CENSER: Traveling to Brunswick, Maine, can't be fun, and the Camels are going to need to find replacements for defenseman Clay Hillyer and netminder Rob Moccia on the backline. But the Camels return most of their offensive firepower (however much firepower a team that averaged nine goals can have) including All-American split-dodging extraordinaire John Lyons, hard charging southpaw Stephen Eicher and a couple lanky attackmen who can finish around the net.

While I feel pretty good that the Camels will throw enough rubber at Williamson, I feel less confident that a Bowdoin team that graduated longtime defensive stalwarts Greg Pierce and Matt Egan has the defensive backbone to stop it. Camels show the original grinders how it's done. CC 11, Polar Bears 5.

Amherst (0-0) at Colby (0-0) – Saturday, 12 p.m.

COYNE: The whole Jon-Thompson-left-Colby-to-become-Amherst's-head-coach thing is pretty stale. Yeah, there are still kids on the White Mules who were recruited by Thompson, including standouts Ian Deveau (25g, 18a) and John Jennings (33g, 2a), and yes, those players are still searching for their first win over the Lord Jeffs since Thompson arrived there. But this edition of Colby has higher goals than normal, so the White Mules want this game more for postseason purposes than to settle a three-year-old grudge.

Regardless, Amherst is the one who has something to prove this spring. After an epic change in fortune, in which the Jeffs went from 7-0 and No. 3 in the country to 9-7 and a No. 8 seed in the NESCAC tourney, Thompson's charges have high hopes and dreams this spring. But to paraphrase Mike Tyson, everybody has high hopes and dreams until they stand on top of Mayflower Hill on an early March afternoon. The Jeffs feel the chill as Colby edges them late, 9-8.

CENSER: Ah, the old NESCAC drama/coach feud. Let's just say I enjoy living 600 miles away from that.

After a senior-laden Amherst squad crashed and burned in the second part of last season, it brought with it the hopes of every fan who thought the Purple-and-Whites could consistently challenge Tufts for conference supremacy. But Coach Thompson brought in an outstanding recruiting class, and there's still some talent with playoff experience at his disposal. Devin Acton pumps in some goals and chews a few toothpicks to lead Amherst past the Mules, 14-8.

No. 3 Lynchburg (4-0) at No. 14 Gettysburg (2-1) – Saturday, 1 p.m.

COYNE: Why am I waiting for the other shoe to constantly drop with Lynchburg? Maybe it has something to do with last year's loss to Denison in the tournament that keeps me on edge, but it's difficult for me to go all-in with the Hornets. I'm going to start changing my ways however. I'm a believer.

At least for this week. I was less than impressed with Gettysburg against Salisbury, although admittedly that's a tough data sample to judge the Bullets. I expected a little more from Martin Manilla and Robby Maddux on the offensive end, but they just struggled to find openings as the 'Burg amassed five total goals. They won't come that much easier against Lynchburg, so I'm sticking with my Hornets, 12-8.

CENSER: I'm with Jac here. Betting on a Gettysburg offense that hemmed and hawed against the Gulls and now has to match up against a rock solid Lynchburg outfit that has Joe Lisicky back in the lineup doesn't make a lot of sense.

Vin Curran, Pat Ohrem and Max Voumard solve enough of the J.T. McCook equation as the Hornets squeak by the Bullets, 8-7.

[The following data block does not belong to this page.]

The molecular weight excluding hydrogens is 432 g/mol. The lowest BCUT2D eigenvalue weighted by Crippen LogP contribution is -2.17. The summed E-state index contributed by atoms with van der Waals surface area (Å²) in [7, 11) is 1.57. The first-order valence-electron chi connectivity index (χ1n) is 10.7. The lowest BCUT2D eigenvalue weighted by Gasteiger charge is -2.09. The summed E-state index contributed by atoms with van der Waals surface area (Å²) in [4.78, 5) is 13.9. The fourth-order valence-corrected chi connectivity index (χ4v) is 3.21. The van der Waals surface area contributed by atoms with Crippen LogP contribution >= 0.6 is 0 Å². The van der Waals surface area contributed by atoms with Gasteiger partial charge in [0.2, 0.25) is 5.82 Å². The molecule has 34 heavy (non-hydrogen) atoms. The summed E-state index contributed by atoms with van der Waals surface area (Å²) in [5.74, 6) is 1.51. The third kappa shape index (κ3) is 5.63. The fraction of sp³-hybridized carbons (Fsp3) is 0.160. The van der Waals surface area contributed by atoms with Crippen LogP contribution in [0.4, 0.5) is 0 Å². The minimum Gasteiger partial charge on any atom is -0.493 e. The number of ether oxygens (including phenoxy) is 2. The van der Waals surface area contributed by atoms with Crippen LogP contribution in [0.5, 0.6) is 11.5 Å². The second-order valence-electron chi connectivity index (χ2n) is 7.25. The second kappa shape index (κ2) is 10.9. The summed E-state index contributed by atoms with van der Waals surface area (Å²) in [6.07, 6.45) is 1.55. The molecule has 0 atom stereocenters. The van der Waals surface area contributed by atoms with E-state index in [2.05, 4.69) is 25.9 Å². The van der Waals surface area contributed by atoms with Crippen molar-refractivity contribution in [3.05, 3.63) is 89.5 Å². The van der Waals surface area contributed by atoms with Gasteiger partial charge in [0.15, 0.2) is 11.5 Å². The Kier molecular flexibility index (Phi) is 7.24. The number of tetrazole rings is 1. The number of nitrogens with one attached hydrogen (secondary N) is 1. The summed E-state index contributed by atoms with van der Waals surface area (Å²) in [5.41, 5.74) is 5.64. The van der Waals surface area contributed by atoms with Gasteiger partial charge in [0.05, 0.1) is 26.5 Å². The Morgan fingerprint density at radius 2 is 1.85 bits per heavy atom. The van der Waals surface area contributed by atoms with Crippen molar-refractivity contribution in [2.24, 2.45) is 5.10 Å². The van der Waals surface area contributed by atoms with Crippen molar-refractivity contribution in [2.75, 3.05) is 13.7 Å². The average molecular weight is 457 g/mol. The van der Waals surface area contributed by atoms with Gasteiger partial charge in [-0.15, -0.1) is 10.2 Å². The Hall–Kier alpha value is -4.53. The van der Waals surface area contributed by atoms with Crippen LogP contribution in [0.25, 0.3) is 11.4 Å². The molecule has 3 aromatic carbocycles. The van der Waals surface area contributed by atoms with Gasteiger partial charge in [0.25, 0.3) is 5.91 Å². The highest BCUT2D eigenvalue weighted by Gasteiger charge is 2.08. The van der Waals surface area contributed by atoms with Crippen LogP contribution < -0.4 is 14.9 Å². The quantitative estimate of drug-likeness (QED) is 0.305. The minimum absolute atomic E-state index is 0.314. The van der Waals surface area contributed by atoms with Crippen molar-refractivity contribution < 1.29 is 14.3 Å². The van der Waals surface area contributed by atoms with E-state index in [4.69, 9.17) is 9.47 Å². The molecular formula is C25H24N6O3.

Censer's Pick

St. Lawrence (2-0) vs. Nazareth (2-2) – Saturday, 1 p.m. (at Cornell)

CENSER: This game is really about how much you trust Nazareth? Are they the team that beat Springfield and took Stevenson to the brink for a couple of quarters? Or are they that same youthful team that lost Geneseo?

I'll go with the model of consistency Larries here. Goaltender Jeff Goeke had a great week saving two-thirds of the shots he faced while leading St. Lawrence to wins over a tissue-soft Haverford team and box-friendly Adrian a few days later. Garrett Gagne takes advantage of enough Dave Hovey spot-feeds to grind Naz up. 12-9, SLU.

COYNE: This year's Nazareth team has the feel of one of those clubs that doesn't have the juice to get an at-large, but has played a brutal enough schedule where they become a nightmare in the conference tourney. I'm not predicting that the Flyers will upend Stevens quite yet, but they are improving game by game. They've played a wide variety of teams so far, and St. Lawrence will be another test for them.

Keep an eye on the faceoff duel between sophomore Drew Simoneau and freshman Ryan Brigham, as it features a couple of rising stars at the position. That aside, the Saints have a tad more experience at this time of year for Naz to handle. SLU, 8-6.

Coyne's Pick

No. 17 Roanoke (1-1) at No. 4 Dickinson (4-0) – Saturday, 1 p.m.

COYNE: Honestly, I'm not sure we're going to be talking too much more about this Dickinson team as they will be heavy favorites in most of the games they having remaining. So this was a way to quickly talk about this juggernaut, even if this game's result isn't really in question.

The NCAA tournament is littered with the carcasses of regular season heroes that couldn't stand the bright lights, so there's always some trepidation projecting the Red Devils fortunes, but they appear to have a great shot at grabbing the No. 1 seed in the South. With the emergence of junior Carter Moore filling the faceoff shoes of Chip Murray, every level of the field is air tight. That will be on display against the Maroons. Devils, 14-7.

CENSER: You could see the beginning of this dominant Red Devils outfit in 2011, when they won a conference championship mostly on the backs of a couple youngsters. Now those kids are all grown up, there's been some new additions to the core (why couldn't Slay Sudah take that name to the NESCAC?), and anyone with a rooting interest in the Centennial has resigned themselves to the fact that the championship runs though Carlisle.

Anyway, the most impressive thing about the Red Devils this season has been their defense. Palladino, Sudah, Zouck and Hanley remind Roanoke's Richard Lachlan that Central Pennsylvania definitely isn't Coquitlam. DC, 15-6.